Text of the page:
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also mous·ta·chio (mə-stăsh′ō, -stăsh′ē-ō′, -stä′shō, -shē-ō′)
n. pl. mus·ta·chios also mous·ta·chios
A mustache, especially a luxuriant one.

[Ultimately from Italian dialectal mustaccio, mustache; see mustache.]

mus·ta′chioed (-stăsh′ōd, -stăsh′ē-ōd′, -stä′shōd, -shē-ōd′) adj.
American Heritage® Dictionary of the English Language, Fifth Edition. Copyright © 2016 by Houghton Mifflin Harcourt Publishing Company. Published by Houghton Mifflin Harcourt Publishing Company. All rights reserved.


n, pl -chios
(Hairdressing & Grooming) (often plural when considered as two halves) often jocular a moustache, esp when bushy or elaborately shaped
[C16: from Spanish mostacho and Italian mostaccio]
Collins English Dictionary – Complete and Unabridged, 12th Edition 2014 © HarperCollins Publishers 1991, 1994, 1998, 2000, 2003, 2006, 2007, 2009, 2011, 2014


(məˈstɑ ʃoʊ, -ʃiˌoʊ, -ˈstæʃ oʊ, -ˈstæʃ iˌoʊ)

n., pl. -chios.
a mustache, usu. a bushy one.
[1545–55; < Sp mostacho and its source, Italian mostaccio]
mus•ta′chioed, adj.
Random House Kernerman Webster's College Dictionary, © 2010 K Dictionaries Ltd. Copyright 2005, 1997, 1991 by Random House, Inc. All rights reserved.
ThesaurusAntonymsRelated WordsSynonymsLegend:
Noun1.mustachio - a large bushy moustache (with hair growing sometimes down the sides of the mouth)
moustache, mustache - an unshaved growth of hair on the upper lip; "he looked younger after he shaved off his mustache"
Based on WordNet 3.0, Farlex clipart collection. © 2003-2012 Princeton University, Farlex Inc.


n pl <-s> → Schnauzbart m
Collins German Dictionary – Complete and Unabridged 7th Edition 2005. © William Collins Sons & Co. Ltd. 1980 © HarperCollins Publishers 1991, 1997, 1999, 2004, 2005, 2007
References in classic literature ?
He was a fine swarthy fellow, with dark hair and large moustachios, who rode a-hunting in clothes of Lincoln green, with russet boots on his feet, and a bugle slung over his shoulder like the guard of a long stage.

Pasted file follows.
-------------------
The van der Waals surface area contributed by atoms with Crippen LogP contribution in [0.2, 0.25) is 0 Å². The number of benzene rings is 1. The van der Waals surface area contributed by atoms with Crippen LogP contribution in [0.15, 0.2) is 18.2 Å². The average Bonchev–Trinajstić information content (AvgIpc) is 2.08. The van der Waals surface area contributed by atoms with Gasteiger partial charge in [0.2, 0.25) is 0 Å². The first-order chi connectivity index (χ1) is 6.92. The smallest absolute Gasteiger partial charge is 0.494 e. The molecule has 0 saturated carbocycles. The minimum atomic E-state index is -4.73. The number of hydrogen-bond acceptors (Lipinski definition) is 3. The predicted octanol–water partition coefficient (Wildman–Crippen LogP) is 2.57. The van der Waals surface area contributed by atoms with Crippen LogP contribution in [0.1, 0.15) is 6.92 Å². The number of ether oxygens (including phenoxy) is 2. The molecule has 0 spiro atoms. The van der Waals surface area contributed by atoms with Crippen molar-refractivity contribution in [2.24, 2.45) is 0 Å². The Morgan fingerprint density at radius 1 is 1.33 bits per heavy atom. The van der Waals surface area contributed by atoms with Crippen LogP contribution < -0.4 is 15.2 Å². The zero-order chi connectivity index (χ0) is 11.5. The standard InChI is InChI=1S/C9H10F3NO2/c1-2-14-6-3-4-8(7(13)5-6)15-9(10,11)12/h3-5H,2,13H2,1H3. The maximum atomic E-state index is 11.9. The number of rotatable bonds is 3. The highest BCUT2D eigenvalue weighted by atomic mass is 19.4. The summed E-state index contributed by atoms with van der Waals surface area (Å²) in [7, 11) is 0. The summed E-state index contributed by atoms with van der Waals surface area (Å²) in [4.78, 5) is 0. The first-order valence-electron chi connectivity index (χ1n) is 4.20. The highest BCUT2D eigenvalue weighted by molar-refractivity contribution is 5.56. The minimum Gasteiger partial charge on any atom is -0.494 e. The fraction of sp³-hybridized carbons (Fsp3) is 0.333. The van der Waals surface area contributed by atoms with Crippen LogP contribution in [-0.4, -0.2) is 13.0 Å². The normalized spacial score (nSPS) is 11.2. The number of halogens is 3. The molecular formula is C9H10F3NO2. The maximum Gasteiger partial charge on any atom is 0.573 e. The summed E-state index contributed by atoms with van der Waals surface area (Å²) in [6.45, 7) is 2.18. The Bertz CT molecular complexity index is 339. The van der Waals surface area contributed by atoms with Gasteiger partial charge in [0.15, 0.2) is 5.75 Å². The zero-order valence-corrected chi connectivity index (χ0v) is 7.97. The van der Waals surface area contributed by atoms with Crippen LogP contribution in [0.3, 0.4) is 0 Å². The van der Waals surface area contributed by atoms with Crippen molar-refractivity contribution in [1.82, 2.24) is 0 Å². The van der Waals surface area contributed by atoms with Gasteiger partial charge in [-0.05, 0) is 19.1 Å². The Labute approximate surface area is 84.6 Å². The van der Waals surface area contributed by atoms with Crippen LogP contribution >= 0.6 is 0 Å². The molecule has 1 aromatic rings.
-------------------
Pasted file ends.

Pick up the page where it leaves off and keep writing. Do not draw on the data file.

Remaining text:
She was no sooner assured that the horseman with the large moustachios was her proffered husband, than she hastened to her father's presence, and expressed her readiness to sacrifice herself to secure his peace.
You'd say so, if you saw his moustachios. Red by nature, black by art.'
My beard I had once suffered to grow till it was about a quarter of a yard long; but as I had both scissors and razors sufficient, I had cut it pretty short, except what grew on my upper lip, which I had trimmed into a large pair of Mahometan whiskers, such as I had seen worn by some Turks at Sallee, for the Moors did not wear such, though the Turks did; of these moustachios, or whiskers, I will not say they were long enough to hang my hat upon them, but they were of a length and shape monstrous enough, and such as in England would have passed for frightful.
But as I was saying," he resumed, as the negro, still ostentatiously pulling on his yellow gloves, betook himself briskly towards the watering-place, a queer music-hall figure against that grey and frosty scene--"as I was saying, I couldn't describe the man very minutely, but he had a flourish and old-fashioned whiskers and moustachios, dark or dyed, as in the pictures of foreign financiers, round his neck was wrapped a long purple scarf that thrashed out in the wind as he walked.
Through this easy gap emerged into life the rich supernumeraries who drove their tilburys, dressed well, and wore moustachios, all of them as impudent as parvenus.
A faint attempt at moustachios, of an infinite color, completed the equipment of his face, and a huge saber strapped around his waist, that of his habiliment.
The three student bands, The Great Moustachios, The Zombie Monkeys and Iced Beef are recording cover versions of Anarchy In The UK by The Sex Pistols, Rock 'n' Roll Star by Oasis and I Believe In A Thing Called Love by The Darkness.
Your two years of abstinence ended with a pair of Middle Eastern moustachios.'
Beards, sideburns and eyebrows are the weapons of choice in the animated film Moustachios, by 24-year-old Leicester director George Flannery.
He was tall and thin, with large dark eyes and curling grey moustachios. We talked together a little [...] (p.
In the denouement of Hardy's A Laodicean, cobwebbed painted portraits, which stand for the decline of the aristocratic line of de Stancy, are seen to come to life, momentarily, when they are burnt -- 'the framed gentleman in the lace-collar seemed to open his eyes more widely; he with the flowing locks and turn up moustachios to part his lips; he in the armour ...